Lemon water is a delicious and healthy way to start your day out right or keep you energized and hydrated as you hunker down in your cubicle to write for eight hours straight. Well the latter part works for me and my situation and I’m sure it will do the same for you, no matter where you work. Lemon has many health benefits, but they are so sour it makes them rather difficult to add to our diets. The humble glass of water steps in and makes it all so simple to unlock all the benefits and cut the sour.
- Weight Loss – Lemon contains pectin, a fiber that helps reduce cravings so we eat less. Lemon water also enhances digestion. Alkaline diets help people lose weight faster. Lemon water is a zero calorie drink that can replace more caloric juices and soft drinks. But remember that lemon isn’t the magic bullet for weight loss, just something to help you along the way. Exercise and sensible eating are still the best ways to lose weight.
- Immune Boost – Lemons are rich in vitamin in vitamin C and potassium. These keep the body running efficiently and bolster the immune system and heart. The combination of water and lemon helps hydrate the lymphatic system, a key part of immune health and the removal of cellular waste and toxins. Lemon also contains saponins which have antimicrobial powers.
- Balance pH – Despite the acid nature of lemons, they help alkalize the body as they are digested and metabolized.
- Digestive Aid – The flavonols in lemons encourage the liver to produce more bile, a key part of proper digestion, especially of fats. Lemon also flushes the digestive system of toxins while taking out some of the less beneficial microbes for healthier digestion all around. This may be a big part of the weight loss benefits lemons offer.
- Clear Skin – Vitamin C is essential to firm, healthy skin as it goes into the production of collagen. It flushes toxins out of the blood so they do not accumulate in pores and hydrates skin cells. Antioxidants in lemons, including vitamin C, protect against free radical and solar damage too.
- Fresh Breath – The essential oils in lemons help clean and freshen up your mouth. The tart flavor also gets your saliva glands flowing to continue cleaning and keep your mouth moist. Lemon can even ease tooth pain and fight gingivitis. You do need to take some care of your tooth enamel though as the acid can weaken it. Brush your teeth before you drink your lemon water and avoid brushing them for a while after.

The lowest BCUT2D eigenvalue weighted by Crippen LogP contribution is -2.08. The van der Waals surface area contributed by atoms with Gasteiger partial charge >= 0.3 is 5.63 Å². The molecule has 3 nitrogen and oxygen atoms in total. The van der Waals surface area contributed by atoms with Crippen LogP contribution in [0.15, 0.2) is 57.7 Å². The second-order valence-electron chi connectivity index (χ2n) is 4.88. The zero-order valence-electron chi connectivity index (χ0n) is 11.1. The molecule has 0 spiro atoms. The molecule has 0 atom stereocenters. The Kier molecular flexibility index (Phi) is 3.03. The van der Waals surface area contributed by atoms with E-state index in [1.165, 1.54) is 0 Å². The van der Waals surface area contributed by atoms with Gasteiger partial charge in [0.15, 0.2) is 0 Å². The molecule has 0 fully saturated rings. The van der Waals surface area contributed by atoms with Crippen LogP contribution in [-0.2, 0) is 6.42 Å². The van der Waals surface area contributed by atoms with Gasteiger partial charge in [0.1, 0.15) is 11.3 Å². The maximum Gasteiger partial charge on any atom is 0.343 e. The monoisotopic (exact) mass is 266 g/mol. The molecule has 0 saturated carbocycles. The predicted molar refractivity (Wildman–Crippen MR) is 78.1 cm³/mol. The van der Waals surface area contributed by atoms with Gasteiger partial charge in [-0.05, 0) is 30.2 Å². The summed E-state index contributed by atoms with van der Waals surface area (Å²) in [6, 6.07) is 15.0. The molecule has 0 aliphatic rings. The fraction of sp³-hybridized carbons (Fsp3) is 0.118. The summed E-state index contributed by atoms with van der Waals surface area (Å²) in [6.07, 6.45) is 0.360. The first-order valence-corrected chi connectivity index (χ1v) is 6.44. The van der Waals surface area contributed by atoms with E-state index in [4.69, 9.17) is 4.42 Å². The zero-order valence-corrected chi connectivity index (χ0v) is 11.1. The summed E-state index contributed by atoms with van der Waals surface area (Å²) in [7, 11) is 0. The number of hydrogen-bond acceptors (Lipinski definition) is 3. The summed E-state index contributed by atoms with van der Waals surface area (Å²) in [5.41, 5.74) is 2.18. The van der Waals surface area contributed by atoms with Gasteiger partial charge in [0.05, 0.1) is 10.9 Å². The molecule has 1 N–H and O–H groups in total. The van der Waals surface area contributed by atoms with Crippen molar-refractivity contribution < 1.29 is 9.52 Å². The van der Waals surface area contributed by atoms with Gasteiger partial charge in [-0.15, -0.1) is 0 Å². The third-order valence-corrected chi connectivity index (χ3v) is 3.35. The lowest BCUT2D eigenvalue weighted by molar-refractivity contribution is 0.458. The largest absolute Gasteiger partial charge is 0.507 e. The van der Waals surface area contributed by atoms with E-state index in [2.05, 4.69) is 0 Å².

- Diuretic – Lemon water is a mild diuretic that increases urination to purify and cleanse the urinary tract and kidneys. This also improves blood pressure.
- Respiratory Health – Vitamin C’s anti-inflammatory properties have been used to help with asthma and other respiratory symptoms. It makes lemon water a good way to ease coughs, colds, and flus.
- Combat Stress – Vitamin C is one of the vitamins depleted quickly during times of stress and it’s something the body can’t make or store. Vitamin C helps the body clear out stress hormones and protects against oxidative stress.
- Energy and Mood – Just the scent of lemons has an energizing effect and improves mood. Lemon water can increase this effect throughout the day.
- Healing – Since vitamin C is so important to collagen production, it is very good for speeding and boosting the healing process for any wound. Collagen isn’t just used for firm skin, but goes into the healing and health of cartilage, connective tissues, tendons, and bones.
There are many who argue that only warm lemon water should be used, but I believe however you like your lemon water, it will still be helpful for all the reasons above. Warm lemon water is more readily digested and used and less of a shock to the system, this is true, but iced lemon water is refreshing and tastes better to some. Hot lemon water can be helpful on cold mornings when you aren’t feeling well. Here are a few more tips to help you get the most out of your lemons.
You can zest your lemons before you add them to your water as slices or juice. Save the zest in your freezer to add to recipes. You can juice one lemon at a time or do many and put the juice in ice cubes to add to a large glass of water. Use a straw to avoid too much acid contact with your teeth. And if you want to sweeten your lemon water, try a few slices of strawberries instead of sugar. For lemon tea, a little honey or coconut syrup will go a long way.
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